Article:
East End Brewing Co. eyes Larimer expansion
If one good beer deserves another, there is good news on tap for East End Brewing Co. lovers.
The Homewood craft beer maker is close to purchasing a building in Larimer that will increase its space from 4,000 square feet to 17,000 square feet. The new location at 6580 Frankstown Ave. is less than a mile from the current Susquehanna Street location.
"Where we are now, we're in such a tight box that it's hard to see where the end of the rainbow is," said founder and owner Scott Smith. "With more room, the sky's the limit. ... We'll instantly be able to double our production capacity, and that's just the tip of the iceberg."
The business started selling beer in December 2004 and now has two full-time employees, three part-time workers and a handful of volunteers. It has increased the amount of beer produced by 30 to 40 percent each year, Smith said.
Last year, East End Brewing Co. produced about 1,800 barrels of beer, Smith said. A barrel is 31 gallons.
"And right now, we're turning away business through our distributors," he said.
The 1,700 members of the craft brewing industry in the United States produced nearly 10 million barrels last year, according to the Colorado-based Brewers Association, a trade group for craft brewers.
"Overall, it's continuing to gain market share, and the appreciation of craft beer is growing," said association director Paul Gatza.
East End Brewing Co. has become a force in the local beer market, said Tim Russell, founder of Craft Pittsburgh, a magazine about local craft beers.
"East End's need for expansion is a huge indication of where craft beer is heading in the Pittsburgh area," said Russell of Belle Vernon. "Not only is it a product of Pittsburgh's recent desire for local, quality beer, but I think it's also a result of the way Scott does business. The following he's has built through charitable and community-minded events is really quite admirable."
Smith expects to complete the purchase of the Frankstown building by June 1, though it could take up to a year to complete the brewing facility.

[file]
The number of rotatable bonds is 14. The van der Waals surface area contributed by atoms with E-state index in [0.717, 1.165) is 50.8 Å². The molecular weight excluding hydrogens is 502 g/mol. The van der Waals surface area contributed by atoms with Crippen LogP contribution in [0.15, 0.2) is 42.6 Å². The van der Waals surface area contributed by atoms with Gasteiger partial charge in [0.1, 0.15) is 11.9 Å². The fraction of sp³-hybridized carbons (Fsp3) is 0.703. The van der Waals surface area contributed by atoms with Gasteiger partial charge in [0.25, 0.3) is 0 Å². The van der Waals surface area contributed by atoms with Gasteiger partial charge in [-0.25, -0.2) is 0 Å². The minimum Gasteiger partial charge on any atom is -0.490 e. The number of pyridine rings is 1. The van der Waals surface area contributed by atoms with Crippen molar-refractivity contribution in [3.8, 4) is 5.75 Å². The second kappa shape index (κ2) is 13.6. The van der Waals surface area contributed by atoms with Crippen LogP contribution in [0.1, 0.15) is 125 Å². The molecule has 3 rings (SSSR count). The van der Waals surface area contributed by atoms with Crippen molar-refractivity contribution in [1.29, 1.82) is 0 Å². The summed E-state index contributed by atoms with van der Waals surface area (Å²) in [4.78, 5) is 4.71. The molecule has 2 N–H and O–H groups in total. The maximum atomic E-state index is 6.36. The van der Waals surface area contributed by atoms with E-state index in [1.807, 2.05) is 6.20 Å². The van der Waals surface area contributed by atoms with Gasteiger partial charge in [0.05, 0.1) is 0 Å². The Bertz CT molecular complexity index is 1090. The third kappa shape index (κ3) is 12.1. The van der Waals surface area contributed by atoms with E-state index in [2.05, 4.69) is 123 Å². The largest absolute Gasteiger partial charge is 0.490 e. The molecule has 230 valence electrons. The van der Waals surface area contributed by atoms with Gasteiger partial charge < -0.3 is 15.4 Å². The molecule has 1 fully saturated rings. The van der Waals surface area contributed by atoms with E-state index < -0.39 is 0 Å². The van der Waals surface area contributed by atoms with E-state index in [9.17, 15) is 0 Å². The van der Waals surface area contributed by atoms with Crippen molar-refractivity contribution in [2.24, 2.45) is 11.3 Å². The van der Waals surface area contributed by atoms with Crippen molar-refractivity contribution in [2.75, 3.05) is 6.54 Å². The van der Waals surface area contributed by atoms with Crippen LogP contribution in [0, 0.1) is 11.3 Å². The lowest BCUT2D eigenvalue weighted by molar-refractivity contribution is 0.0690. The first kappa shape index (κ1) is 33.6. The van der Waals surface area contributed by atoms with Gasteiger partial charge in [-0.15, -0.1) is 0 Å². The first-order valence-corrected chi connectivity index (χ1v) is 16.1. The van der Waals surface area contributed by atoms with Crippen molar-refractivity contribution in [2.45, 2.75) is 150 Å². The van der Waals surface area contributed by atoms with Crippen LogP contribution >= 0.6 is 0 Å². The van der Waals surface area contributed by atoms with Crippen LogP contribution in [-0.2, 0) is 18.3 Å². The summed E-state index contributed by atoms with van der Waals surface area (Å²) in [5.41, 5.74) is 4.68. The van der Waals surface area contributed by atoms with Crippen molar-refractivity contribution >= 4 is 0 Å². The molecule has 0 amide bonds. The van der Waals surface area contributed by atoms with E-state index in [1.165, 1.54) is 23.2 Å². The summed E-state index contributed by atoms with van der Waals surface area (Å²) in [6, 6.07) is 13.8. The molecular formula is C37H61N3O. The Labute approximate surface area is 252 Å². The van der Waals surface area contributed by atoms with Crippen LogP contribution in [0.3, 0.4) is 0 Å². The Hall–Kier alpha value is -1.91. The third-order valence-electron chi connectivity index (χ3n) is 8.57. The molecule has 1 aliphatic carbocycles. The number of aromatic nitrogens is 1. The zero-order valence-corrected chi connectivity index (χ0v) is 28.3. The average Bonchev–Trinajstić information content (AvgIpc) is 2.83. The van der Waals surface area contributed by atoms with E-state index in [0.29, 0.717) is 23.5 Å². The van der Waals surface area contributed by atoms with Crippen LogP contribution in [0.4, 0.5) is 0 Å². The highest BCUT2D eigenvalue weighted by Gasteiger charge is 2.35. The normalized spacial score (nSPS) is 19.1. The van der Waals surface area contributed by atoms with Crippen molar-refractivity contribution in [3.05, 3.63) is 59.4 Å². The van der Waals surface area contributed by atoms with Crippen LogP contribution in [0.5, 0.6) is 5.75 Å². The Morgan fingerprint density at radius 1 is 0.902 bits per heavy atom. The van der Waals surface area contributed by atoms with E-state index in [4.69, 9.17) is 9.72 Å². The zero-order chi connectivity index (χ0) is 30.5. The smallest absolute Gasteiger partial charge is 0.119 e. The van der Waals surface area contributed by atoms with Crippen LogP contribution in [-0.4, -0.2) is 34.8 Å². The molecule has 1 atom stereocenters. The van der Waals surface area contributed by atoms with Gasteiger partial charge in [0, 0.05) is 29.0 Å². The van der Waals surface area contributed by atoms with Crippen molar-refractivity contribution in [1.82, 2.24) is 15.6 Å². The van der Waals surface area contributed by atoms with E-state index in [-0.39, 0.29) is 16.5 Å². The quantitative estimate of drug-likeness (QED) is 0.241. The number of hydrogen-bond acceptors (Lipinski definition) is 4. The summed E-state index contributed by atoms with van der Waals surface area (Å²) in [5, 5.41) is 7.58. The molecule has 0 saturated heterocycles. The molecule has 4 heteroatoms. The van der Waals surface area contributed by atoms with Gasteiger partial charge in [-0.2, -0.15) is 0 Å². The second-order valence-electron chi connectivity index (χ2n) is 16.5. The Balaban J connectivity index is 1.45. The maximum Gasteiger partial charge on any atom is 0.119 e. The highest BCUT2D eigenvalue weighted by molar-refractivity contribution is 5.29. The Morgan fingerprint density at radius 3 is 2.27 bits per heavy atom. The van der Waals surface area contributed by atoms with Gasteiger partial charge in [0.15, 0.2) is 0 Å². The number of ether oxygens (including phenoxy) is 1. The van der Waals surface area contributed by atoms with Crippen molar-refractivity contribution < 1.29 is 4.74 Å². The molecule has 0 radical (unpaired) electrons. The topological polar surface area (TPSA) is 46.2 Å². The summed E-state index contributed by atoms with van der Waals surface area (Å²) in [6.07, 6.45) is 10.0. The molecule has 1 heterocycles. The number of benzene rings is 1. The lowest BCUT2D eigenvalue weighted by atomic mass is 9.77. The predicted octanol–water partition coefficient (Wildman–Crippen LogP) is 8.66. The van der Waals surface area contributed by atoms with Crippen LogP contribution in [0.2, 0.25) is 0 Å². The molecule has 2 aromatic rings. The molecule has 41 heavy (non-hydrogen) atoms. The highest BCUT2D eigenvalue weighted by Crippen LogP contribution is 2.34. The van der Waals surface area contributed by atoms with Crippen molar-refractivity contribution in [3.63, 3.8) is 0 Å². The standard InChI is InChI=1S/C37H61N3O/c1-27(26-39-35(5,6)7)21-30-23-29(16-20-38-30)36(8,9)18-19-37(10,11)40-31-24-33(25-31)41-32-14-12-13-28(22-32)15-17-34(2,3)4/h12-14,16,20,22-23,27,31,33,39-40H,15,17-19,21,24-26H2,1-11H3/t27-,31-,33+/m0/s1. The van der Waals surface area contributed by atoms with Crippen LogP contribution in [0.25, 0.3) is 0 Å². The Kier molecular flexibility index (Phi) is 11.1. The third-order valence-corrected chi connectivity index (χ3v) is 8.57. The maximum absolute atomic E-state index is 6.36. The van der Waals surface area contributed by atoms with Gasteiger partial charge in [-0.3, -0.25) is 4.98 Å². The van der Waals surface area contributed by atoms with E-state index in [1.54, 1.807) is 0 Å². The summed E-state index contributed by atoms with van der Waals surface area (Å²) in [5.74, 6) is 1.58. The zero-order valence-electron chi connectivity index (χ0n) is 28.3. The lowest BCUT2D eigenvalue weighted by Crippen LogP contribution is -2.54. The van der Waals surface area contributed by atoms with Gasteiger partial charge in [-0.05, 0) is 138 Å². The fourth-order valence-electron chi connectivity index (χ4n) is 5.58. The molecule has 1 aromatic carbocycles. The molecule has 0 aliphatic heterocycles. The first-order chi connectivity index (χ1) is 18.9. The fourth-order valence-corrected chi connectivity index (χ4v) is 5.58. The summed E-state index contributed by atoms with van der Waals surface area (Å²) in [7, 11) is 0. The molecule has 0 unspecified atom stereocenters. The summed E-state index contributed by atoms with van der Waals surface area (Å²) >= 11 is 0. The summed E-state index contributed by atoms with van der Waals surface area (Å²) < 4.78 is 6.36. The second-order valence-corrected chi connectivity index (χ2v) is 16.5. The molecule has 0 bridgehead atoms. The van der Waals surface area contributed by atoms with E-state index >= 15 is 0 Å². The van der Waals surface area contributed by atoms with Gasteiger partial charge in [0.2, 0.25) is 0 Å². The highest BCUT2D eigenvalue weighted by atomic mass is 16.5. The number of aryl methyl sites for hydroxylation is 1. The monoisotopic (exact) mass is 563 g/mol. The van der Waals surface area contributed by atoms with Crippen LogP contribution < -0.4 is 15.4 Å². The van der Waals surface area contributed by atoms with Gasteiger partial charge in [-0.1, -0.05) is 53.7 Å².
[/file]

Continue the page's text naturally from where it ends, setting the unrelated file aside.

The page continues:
During that time, East End Brewing Co. will continue production with its 10-barrel brew house in Homewood, while buying a custom 20-barrel brew house, three 40-barrel fermentation and cellaring tanks and other equipment for the new building.
The expansion will allow East End Brewing Co. to make more of the beers it produces, including its four year-round selections and four seasonals, and create more large-bottle format beers and one-offs, Smith said.
Last year, the brewery produced 28 varieties of beers. Canning beer also will be possible, as will creating barrel-aged products such as barley wines and sour beers — "more beer-geek beers," Smith said.
A zoning variance is needed for the new building, from local neighborhood commercial to light industrial. A hearing is scheduled May 19 before Pittsburgh's Zoning Board of Adjustment.
Smith has reached out to others in Larimer, including next-door Lincoln Elementary School, to explain how East End Brewing Co. can be a good neighbor.
"We're not planning to run a bar and sell beer by the glass," he said. "We're making a hand-crafted product that draws a lot of positive traffic to the area."
Show commenting policy
TribLive commenting policy
You are solely responsible for your comments and by using TribLive.com you agree to our Terms of Service.
We moderate comments. Our goal is to provide substantive commentary for a general readership. By screening submissions, we provide a space where readers can share intelligent and informed commentary that enhances the quality of our news and information.
While most comments will be posted if they are on-topic and not abusive, moderating decisions are subjective. We will make them as carefully and consistently as we can. Because of the volume of reader comments, we cannot review individual moderation decisions with readers.
We value thoughtful comments representing a range of views that make their point quickly and politely. We make an effort to protect discussions from repeated comments either by the same reader or different readers.
We follow the same standards for taste as the daily newspaper. A few things we won't tolerate: personal attacks, obscenity, vulgarity, profanity (including expletives and letters followed by dashes), commercial promotion, impersonations, incoherence, proselytizing and SHOUTING. Don't include URLs to Web sites.
We do not edit comments. They are either approved or deleted. We reserve the right to edit a comment that is quoted or excerpted in an article. In this case, we may fix spelling and punctuation.
We welcome strong opinions and criticism of our work, but we don't want comments to become bogged down with discussions of our policies and we will moderate accordingly.
We appreciate it when readers and people quoted in articles or blog posts point out errors of fact or emphasis and will investigate all assertions. But these suggestions should be sent via e-mail. To avoid distracting other readers, we won't publish comments that suggest a correction. Instead, corrections will be made in a blog post or in an article.